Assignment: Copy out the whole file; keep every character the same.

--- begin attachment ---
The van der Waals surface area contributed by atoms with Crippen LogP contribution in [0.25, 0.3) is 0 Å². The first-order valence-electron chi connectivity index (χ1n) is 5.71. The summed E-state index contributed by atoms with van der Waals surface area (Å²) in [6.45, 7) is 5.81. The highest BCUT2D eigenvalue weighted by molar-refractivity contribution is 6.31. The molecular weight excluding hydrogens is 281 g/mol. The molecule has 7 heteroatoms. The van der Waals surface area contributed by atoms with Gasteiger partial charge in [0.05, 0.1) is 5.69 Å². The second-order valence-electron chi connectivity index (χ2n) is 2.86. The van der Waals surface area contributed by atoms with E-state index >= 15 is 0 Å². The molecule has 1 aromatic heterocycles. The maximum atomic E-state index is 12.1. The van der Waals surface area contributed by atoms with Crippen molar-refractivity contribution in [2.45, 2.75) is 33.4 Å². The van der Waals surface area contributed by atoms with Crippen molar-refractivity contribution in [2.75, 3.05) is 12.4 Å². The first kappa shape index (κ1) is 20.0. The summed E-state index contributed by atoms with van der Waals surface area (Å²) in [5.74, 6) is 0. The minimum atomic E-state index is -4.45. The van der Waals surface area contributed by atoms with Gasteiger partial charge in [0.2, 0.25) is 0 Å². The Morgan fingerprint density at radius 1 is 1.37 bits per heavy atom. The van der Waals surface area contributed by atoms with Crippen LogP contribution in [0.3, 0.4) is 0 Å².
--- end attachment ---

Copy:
The van der Waals surface area contributed by atoms with Crippen LogP contribution in [0.25, 0.3) is 0 Å². The first-order valence-electron chi connectivity index (χ1n) is 5.71. The summed E-state index contributed by atoms with van der Waals surface area (Å²) in [6.45, 7) is 5.81. The highest BCUT2D eigenvalue weighted by molar-refractivity contribution is 6.31. The molecular weight excluding hydrogens is 281 g/mol. The molecule has 7 heteroatoms. The van der Waals surface area contributed by atoms with Gasteiger partial charge in [0.05, 0.1) is 5.69 Å². The second-order valence-electron chi connectivity index (χ2n) is 2.86. The van der Waals surface area contributed by atoms with E-state index >= 15 is 0 Å². The molecule has 1 aromatic heterocycles. The maximum atomic E-state index is 12.1. The van der Waals surface area contributed by atoms with Crippen molar-refractivity contribution in [2.45, 2.75) is 33.4 Å². The van der Waals surface area contributed by atoms with Crippen molar-refractivity contribution in [2.75, 3.05) is 12.4 Å². The first kappa shape index (κ1) is 20.0. The summed E-state index contributed by atoms with van der Waals surface area (Å²) in [5.74, 6) is 0. The minimum atomic E-state index is -4.45. The van der Waals surface area contributed by atoms with Gasteiger partial charge in [0.2, 0.25) is 0 Å². The Morgan fingerprint density at radius 1 is 1.37 bits per heavy atom. The van der Waals surface area contributed by atoms with Crippen LogP contribution in [0.3, 0.4) is 0 Å².